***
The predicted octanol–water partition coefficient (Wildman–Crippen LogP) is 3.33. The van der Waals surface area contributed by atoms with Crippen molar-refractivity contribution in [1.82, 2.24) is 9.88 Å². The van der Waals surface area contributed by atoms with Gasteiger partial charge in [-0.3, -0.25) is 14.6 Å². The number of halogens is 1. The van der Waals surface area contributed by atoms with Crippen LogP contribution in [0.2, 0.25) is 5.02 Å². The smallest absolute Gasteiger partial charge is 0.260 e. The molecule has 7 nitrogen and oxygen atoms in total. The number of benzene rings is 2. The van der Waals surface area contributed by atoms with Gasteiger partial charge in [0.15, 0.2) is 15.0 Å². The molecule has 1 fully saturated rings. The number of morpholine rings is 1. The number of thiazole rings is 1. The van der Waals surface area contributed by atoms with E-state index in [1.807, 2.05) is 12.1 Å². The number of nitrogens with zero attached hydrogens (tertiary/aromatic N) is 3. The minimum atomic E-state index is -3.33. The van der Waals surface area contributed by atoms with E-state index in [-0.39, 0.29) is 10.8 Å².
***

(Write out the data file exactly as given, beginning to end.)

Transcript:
The predicted octanol–water partition coefficient (Wildman–Crippen LogP) is 3.33. The van der Waals surface area contributed by atoms with Crippen molar-refractivity contribution in [1.82, 2.24) is 9.88 Å². The van der Waals surface area contributed by atoms with Gasteiger partial charge in [-0.3, -0.25) is 14.6 Å². The number of halogens is 1. The van der Waals surface area contributed by atoms with Crippen LogP contribution in [0.2, 0.25) is 5.02 Å². The smallest absolute Gasteiger partial charge is 0.260 e. The molecule has 7 nitrogen and oxygen atoms in total. The number of benzene rings is 2. The van der Waals surface area contributed by atoms with Gasteiger partial charge in [0.15, 0.2) is 15.0 Å². The molecule has 1 fully saturated rings. The number of morpholine rings is 1. The number of thiazole rings is 1. The van der Waals surface area contributed by atoms with E-state index in [1.807, 2.05) is 12.1 Å². The number of nitrogens with zero attached hydrogens (tertiary/aromatic N) is 3. The minimum atomic E-state index is -3.33. The van der Waals surface area contributed by atoms with E-state index in [-0.39, 0.29) is 10.8 Å².